I love it when books intersect one another. I am finishing up Tolstoy’s Anna Karenina and learn that the dog in The Unbearable Lightness of Being is named after Karenin. The Unbearable Lightness of Being reminded me of another book as well, Orchard. I found myself asking the same question about morality. What form of “cheating” is worse, emotional infidelity or physical betrayal in the form of fornication? Is there something to be said for complete and utter loyalty? Either way, I didn’t like any of the characters so that made The Unbearable Lightness of Being all the more difficult to enjoy.

Quote that spoke to me, “and he knows that time and again he will abandon the house of his happiness.”

Author fact: People sell tee shirts with Milan Kundera quotes on them. I wonder what he would think of that.

Book trivia: The Unbearable Lightness of Being was published in the New Yorker as a serial.

Nancy said: Pearl called The Unbearable Lightness of Being Kundera’s best known novel. She also called it a “stellar example of literary erotica” (Book Lust p 218).

BookLust Twist: from Book Lust in two chapters. The Unbearable Lightness of Being shows up in the chapter called “Czech It Out” (p 70) and in “Sex and the Single Reader” (p 218). She is not wrong.


The Van

Doyle, Roddy. The Van. Penguin, 1997.

Reason read: to finish the trilogy started in March in recognition of St. Patrick’s Day.

The Van picks up pretty much where The Snapper left off. Daughter Sharon is now a new mom with a toddler, Gina. Jimmy Rabbitte’s house is getting too small even though some of his children have moved out. A baby can do that. Unemployed and bored, Rabbitte babysits Gina until his best friend, Bimbo, loses his job. Suddenly as men of leisure they have all the time in the world to play endless games of pitch and putt, ogle teenage girls and roam the bars drinking and trying to pick up women (or as they say, “chasing women who had “fine sets of lungs” and “their arses fit nicely on the stool; there was noting flowing over the sides” p 266). It isn’t until Bimbo buys a van with the hopes of turning it into a burger food truck that the two men start to have a purpose for getting up in the morning. They have no idea what they are doing and in the end it nearly destroys their friendship. By turns funny and desperate, The Van was my least favorite of the series.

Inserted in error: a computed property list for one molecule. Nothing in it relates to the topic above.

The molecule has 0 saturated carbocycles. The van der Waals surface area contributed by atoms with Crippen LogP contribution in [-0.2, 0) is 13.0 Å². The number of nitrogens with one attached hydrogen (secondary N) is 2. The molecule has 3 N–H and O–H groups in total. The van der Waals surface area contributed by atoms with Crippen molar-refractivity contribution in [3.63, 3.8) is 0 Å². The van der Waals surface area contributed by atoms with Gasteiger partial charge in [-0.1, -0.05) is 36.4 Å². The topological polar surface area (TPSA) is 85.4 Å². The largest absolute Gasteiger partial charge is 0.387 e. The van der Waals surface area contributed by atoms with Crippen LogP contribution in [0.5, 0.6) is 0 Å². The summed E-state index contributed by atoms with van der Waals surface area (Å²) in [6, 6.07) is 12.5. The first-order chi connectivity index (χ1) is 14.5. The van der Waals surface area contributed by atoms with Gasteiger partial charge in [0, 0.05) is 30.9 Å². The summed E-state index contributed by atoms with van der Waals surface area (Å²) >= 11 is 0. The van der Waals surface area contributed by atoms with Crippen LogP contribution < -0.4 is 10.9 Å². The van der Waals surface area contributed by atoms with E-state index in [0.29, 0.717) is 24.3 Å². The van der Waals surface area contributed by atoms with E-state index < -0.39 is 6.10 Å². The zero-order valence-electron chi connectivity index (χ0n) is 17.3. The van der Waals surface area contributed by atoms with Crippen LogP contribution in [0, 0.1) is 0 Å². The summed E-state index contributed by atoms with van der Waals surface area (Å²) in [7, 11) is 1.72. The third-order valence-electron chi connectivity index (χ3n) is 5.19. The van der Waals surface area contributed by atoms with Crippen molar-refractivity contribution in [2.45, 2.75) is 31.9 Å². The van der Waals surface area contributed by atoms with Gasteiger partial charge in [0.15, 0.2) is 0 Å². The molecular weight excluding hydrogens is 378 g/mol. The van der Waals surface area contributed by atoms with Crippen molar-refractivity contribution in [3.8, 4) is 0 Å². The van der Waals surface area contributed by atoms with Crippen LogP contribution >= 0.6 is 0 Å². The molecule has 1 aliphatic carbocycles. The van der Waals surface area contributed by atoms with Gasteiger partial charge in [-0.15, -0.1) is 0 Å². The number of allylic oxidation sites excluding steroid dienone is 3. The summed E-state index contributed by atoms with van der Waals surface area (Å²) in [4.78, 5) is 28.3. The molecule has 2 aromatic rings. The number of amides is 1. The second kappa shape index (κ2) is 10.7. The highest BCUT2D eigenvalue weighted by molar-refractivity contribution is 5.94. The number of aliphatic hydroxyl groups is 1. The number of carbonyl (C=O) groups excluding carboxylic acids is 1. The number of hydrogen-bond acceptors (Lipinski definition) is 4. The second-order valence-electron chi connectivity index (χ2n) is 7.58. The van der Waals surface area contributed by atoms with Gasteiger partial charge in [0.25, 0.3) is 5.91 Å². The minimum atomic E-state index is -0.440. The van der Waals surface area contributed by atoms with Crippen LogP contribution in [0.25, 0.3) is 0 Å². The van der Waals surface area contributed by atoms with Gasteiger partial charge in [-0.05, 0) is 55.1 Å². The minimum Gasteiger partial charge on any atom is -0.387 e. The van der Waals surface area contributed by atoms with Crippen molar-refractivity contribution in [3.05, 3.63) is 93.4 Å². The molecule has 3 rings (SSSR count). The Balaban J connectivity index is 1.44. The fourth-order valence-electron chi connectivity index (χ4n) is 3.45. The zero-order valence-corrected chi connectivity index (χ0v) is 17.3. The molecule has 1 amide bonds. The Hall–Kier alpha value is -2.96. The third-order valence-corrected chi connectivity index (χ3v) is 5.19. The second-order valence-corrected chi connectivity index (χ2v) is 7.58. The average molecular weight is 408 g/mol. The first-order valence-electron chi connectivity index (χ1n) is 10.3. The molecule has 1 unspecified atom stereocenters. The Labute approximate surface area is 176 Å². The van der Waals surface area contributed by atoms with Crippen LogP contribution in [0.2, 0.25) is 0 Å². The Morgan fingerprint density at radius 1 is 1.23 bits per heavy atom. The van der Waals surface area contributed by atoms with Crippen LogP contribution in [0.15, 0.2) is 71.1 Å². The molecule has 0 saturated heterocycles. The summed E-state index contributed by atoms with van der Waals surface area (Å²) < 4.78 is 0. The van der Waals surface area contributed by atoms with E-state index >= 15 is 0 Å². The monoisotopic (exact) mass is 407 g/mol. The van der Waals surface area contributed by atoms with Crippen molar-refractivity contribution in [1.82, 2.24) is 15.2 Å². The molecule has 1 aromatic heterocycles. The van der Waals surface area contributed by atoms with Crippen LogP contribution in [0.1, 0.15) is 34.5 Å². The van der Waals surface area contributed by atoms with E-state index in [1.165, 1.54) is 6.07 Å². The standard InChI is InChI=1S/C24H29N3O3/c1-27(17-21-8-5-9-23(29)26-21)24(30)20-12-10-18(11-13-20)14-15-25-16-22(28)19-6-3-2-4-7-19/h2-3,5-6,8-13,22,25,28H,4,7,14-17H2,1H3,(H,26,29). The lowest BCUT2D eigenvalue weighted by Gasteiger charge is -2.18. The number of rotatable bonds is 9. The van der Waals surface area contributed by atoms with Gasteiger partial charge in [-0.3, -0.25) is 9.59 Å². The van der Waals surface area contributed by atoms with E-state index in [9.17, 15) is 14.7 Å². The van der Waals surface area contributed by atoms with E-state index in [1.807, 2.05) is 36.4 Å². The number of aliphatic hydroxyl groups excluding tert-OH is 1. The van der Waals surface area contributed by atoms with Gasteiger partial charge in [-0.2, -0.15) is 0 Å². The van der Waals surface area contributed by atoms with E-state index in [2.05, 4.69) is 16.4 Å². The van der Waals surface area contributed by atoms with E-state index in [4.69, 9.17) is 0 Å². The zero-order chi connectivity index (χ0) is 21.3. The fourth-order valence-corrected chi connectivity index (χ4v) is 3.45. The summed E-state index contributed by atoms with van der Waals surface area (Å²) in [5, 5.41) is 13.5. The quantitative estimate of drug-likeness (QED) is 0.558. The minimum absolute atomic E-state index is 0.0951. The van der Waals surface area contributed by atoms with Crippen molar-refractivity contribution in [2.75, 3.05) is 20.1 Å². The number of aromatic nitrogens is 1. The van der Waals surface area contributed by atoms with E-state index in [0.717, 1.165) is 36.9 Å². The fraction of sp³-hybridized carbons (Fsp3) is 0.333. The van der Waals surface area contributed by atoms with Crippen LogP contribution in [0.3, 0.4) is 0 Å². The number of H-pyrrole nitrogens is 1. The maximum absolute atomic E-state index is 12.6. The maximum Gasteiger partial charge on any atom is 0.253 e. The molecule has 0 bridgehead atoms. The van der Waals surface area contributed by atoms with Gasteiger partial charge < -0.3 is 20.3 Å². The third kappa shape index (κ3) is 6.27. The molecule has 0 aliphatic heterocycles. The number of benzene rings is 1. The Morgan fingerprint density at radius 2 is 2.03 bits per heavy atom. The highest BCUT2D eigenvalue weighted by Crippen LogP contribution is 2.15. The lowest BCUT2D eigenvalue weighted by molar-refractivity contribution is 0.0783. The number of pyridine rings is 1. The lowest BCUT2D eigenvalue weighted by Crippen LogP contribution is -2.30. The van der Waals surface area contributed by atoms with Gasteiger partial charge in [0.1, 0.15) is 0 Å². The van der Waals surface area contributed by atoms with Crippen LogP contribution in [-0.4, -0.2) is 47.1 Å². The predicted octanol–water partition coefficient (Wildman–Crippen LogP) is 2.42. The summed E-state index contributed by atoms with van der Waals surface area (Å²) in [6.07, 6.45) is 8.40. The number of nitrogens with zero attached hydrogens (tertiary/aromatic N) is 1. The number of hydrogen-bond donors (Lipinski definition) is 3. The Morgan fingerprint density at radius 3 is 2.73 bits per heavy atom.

Favorite parts: Jimmy Sr.’s boredom takes him to new heights. I laughed when he tried to understand the poetry of Gerard Manley Hopkins…and when he gets a library card.

Author fact: I have one last Doyle book to read, A Star Called Henry.

Book trivia: The Van is the final installment in the Barrytown trilogy. The cover illustration is weird…until it isn’t. It is a weird perspective of Jimmy, Bimbo, and their van. The view is of the underside of the van as if you are looking up from underwater, but at a floating angle.

Playlist: Bob Geldof, “New York, New York”, Kylie Minogue, The Cure, “Mighty Quinn”, “Teddy Bears Picnic”, Megadeath, Anthrax, The The, UB40, “Nearer My God to Thee”, “Hippy Hippy Shake”, and Georgia Satellites.

Nancy said: Pearl called the whole Barrytown trilogy humorous.

BookLust Twist: from Book Lust in the chapter called “Irish Fiction” (p 125).


Golden Notebook

Lessing, Doris. The Golden Notebook. New York: HarperPerennial, 1999.

Reason read: October is Lessing’s birth month. Read in her memory.

At the center of The Golden Notebook is Anna. To understand The Golden Notebook is to understand the four sides of Anna. Author of four colored notebooks, Anna is a reviewer of her experiences and travels in Africa (black covered), a questioner of communism and her role in politics (appropriately red covered), an author writing a descriptive autobiographical novel (yellow covered), and a diarist expressing her undying love for an American author (blue covered). In an attempt to organize all aspects of her life, Anna strives to combine all four notebooks into one golden book called “Free Women.”
Drawing from her own life, Lessing knew she had to change some details in the Golden Notebook, but to this day, readers are left asking themselves, exactly how much of Golden Notebook was still the autobiographical truth?

I knew this to be an important piece of literature by just how many times other authors made mention of it by name. I likened it to hearing about a person long before meeting them face to face. Hello Golden Notebook! I’ve heard so much about you from so many other authors. “Good things, I hope” replies the notebook.

Author fact: I am reading a bunch of Lessing’s work. Six books in all (I have read two already). I think Pearl likes her a great deal and yet there isn’t a Book Lust chapter called “Doris Lessing: Too Good To Miss.” I wonder why?

Book trivia: Mashopi is the real town of Macheke. Lessing said she once wanted to walk around Macheke so that she might tease out what was real and what was of her own creation. Another good piece of trivia: Lessing wrote two introductions to the Golden Notebook.

Nancy said: Pearl didn’t say anything specific about The Golden Notebook.

BookLust Twist: from Book Lust in the chapter called “100 Good Reads, Decade By Decade: 1960s” (p 175). for all the times other authors have referred to The Golden Notebook I would have thought Pearl would mention it more than once.


Anna Karenina

Tolstoy, Leo. Anna Karenina. Translated by Richard Pevear and Larissa Volokhonsky. Penguin Books, 2000.

Reason read: Russia celebrates Victory Day in May.